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thedrifter
05-12-08, 09:05 AM
Marine's explosive war story
Benefit planned for wounded Iraqi war veteran
By ADAM McNAUGHTONand DAVID KIDWELL
Pocono Record Writers
May 12, 2008 6:00 AM

MARSHALLS CREEK — On a rainy Friday morning Sgt. Jacob "Jake" Knospler, 26, sits in his duplex near Marshalls Creek, telling war stories.

His tales of death and danger during his two tours of duty in Iraq are chilling. His story about the early morning of Nov. 12, 2004, that left his face disfigured and his voice unrecognizable is downright horrifying.

Jake, then a corporal, was leading a group of young Marines into the middle of the fight for control of Fallujah. Around 2 a.m., he burst into a building during brutal house-to-house fighting and an enemy grenade exploded near his face, critically wounding him.

His injuries were massive. Shrapnel from the grenade ripped a hole through his cheek and upper jaw. The right side of his face gapped open and his right eye was nearly lost. The right side of his brain was seriously injured. Many of the bones in his face were pulverized along with all but three of his upper teeth. He was partially blind and deaf. The rest of his body was pierced and ripped apart by dozens of pieces of shrapnel.

Only two months before being wounded he learned that his wife, Sheena, had given birth to their daughter, Jahna, 6,000 miles away at Pocono Medical Center. Just four days after being wounded, he was reunited with his young family at National Naval Medical Center in Bethesda, Md.

"Those military doctors are good at keeping people alive and that's what they did for me," he said.

Twenty-two surgeries later, remarkably, Jake misses the action in Iraq. "If it wasn't for this," he says pointing to his face, "I'd still be there," he said.

But what he really misses is his fellow Marines still serving in Iraq. "You're not there for you. You don't do all the training for you. You don't keep your weapon with you at every minute for you — you do it for the guy next to you," he said.

The Knospler family has had to endure hardships few can imagine. Jake makes regular trips back to Bethesda and to Good Shepherd Hospital in Allentown for surgeries, treatment and rehabilitation. He still faces numerous plastic surgeries as Army doctors begin rebuilding the appearance of his face.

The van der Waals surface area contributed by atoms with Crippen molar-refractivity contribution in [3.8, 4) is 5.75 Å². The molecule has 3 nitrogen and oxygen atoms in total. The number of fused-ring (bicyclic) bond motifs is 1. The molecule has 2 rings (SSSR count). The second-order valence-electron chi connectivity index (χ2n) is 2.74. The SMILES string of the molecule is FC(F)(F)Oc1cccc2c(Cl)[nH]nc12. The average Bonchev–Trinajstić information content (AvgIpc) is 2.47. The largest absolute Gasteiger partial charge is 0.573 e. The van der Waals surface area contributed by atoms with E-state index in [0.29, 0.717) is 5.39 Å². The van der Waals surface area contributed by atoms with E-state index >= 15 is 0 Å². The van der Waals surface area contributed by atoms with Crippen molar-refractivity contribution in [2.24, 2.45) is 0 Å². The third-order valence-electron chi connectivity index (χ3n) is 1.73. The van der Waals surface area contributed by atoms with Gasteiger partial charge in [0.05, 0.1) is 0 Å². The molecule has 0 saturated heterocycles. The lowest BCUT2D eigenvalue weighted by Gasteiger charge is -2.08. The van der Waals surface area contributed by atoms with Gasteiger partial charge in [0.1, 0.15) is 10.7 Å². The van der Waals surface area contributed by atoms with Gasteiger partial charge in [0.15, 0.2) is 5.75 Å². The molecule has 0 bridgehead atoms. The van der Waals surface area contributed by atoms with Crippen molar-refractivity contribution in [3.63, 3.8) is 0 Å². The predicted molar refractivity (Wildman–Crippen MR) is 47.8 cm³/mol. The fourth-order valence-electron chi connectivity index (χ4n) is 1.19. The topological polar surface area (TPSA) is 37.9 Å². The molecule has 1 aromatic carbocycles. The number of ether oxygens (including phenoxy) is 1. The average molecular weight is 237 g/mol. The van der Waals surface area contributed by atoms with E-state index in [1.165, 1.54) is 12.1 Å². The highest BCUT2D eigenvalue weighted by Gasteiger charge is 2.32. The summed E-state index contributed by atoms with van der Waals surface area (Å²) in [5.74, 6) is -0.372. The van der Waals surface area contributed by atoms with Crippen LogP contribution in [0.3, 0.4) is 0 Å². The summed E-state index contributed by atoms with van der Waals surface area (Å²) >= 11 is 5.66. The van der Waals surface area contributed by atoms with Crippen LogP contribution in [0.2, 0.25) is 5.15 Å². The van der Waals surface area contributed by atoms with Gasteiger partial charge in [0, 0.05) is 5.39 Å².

Knospler and Sheena got married only a few months before he left for Iraq on his second tour. His daughter, Jahna, now 3, was born while he scoured the dessert in Iraq looking for weapons stashes.

Now a group of volunteers who has spent the past three years raising money for returning U.S. soldiers is trying to get the word out to help the Knospler family (they are house hunting).

"The problem we've had this year is getting people to contribute to these soldiers," said Gary McCourt, the organizer of the group Friends of the First Battalion.

"I think with everything else going on in the news and in the country, the war and our soldiers have kind of been pushed to the back," he said.

Friends of the First Battalion was founded in 2005 to help the families of soldiers wounded or killed in Iraq. McCourt and his wife, Tami, used to live in Effort but now live near Hazleton. They began their "mission" after seeing a TV news broadcast describing a roadside bomb attack in Iraq.

Since then they have organized golf tournaments and fundraisers to help soldiers who return from Iraq.

On May 18 and 19 their group will host a golf tournament and auction at Hideaway Hills golf course in Kresgeville that will benefit the Knosplers. They'll split the money raised for the family of New York soldier Jose Morales, who lost his left leg when a roadside bomb exploded near his Humvee.

In 2006, Friends of the First Battalion raised $22,500 for the families of three soldiers who died in Iraq. In 2007 they raised more than $30,000 for two soldiers wounded during combat. This year, they have raised a fraction of that for the Knospler and Morales families.

"This year has been a struggle from the beginning," McCourt said. "I have no idea what we're going to end up with."

With financial hardships hitting many Americans, McCourt says it is important to still remember wounded U.S. soldiers.

Although spots in the golf tournament are already sold-out, the group is looking for other donations to raise money to help the families.

"There are many, many worthy charities out there," McCourt said. "I believe these young men and women have sacrificed to give us the lives we all have. It's our opportunity to help give them the lives they deserve."

If you want to help the Knospler and/or Morales families, you can write a check payable to "F.O.T.F.B." and mail it to Friends of the First Battalion, c/o First Liberty Bank & Trust, 142 Airport Road, Hazleton, PA 18202, or visit the group's Web site, www.fotfb.com.

Ellie